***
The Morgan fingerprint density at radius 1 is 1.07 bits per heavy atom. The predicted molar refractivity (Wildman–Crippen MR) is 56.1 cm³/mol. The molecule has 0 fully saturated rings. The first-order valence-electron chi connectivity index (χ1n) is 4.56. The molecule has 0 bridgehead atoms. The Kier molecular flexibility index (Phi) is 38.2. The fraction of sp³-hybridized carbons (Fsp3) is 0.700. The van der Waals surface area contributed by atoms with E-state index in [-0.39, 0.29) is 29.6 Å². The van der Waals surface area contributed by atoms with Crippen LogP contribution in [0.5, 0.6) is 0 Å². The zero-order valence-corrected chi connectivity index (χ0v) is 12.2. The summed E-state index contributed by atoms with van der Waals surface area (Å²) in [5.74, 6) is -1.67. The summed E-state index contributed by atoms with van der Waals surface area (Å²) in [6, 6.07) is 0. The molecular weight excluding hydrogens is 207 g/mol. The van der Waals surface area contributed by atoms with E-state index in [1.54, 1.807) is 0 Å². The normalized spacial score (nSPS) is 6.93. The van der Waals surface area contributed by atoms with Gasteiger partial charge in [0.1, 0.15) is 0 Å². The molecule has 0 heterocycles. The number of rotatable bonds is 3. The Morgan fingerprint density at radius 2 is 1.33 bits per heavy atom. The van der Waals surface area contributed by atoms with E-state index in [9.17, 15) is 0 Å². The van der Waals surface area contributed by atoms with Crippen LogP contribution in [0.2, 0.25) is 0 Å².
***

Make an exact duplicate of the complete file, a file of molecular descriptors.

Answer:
The Morgan fingerprint density at radius 1 is 1.07 bits per heavy atom. The predicted molar refractivity (Wildman–Crippen MR) is 56.1 cm³/mol. The molecule has 0 fully saturated rings. The first-order valence-electron chi connectivity index (χ1n) is 4.56. The molecule has 0 bridgehead atoms. The Kier molecular flexibility index (Phi) is 38.2. The fraction of sp³-hybridized carbons (Fsp3) is 0.700. The van der Waals surface area contributed by atoms with E-state index in [-0.39, 0.29) is 29.6 Å². The van der Waals surface area contributed by atoms with Crippen LogP contribution in [0.5, 0.6) is 0 Å². The zero-order valence-corrected chi connectivity index (χ0v) is 12.2. The summed E-state index contributed by atoms with van der Waals surface area (Å²) in [5.74, 6) is -1.67. The summed E-state index contributed by atoms with van der Waals surface area (Å²) in [6, 6.07) is 0. The molecular weight excluding hydrogens is 207 g/mol. The van der Waals surface area contributed by atoms with E-state index in [1.54, 1.807) is 0 Å². The normalized spacial score (nSPS) is 6.93. The van der Waals surface area contributed by atoms with Gasteiger partial charge in [0.1, 0.15) is 0 Å². The molecule has 0 heterocycles. The number of rotatable bonds is 3. The Morgan fingerprint density at radius 2 is 1.33 bits per heavy atom. The van der Waals surface area contributed by atoms with E-state index in [9.17, 15) is 0 Å². The van der Waals surface area contributed by atoms with Crippen LogP contribution in [0.2, 0.25) is 0 Å².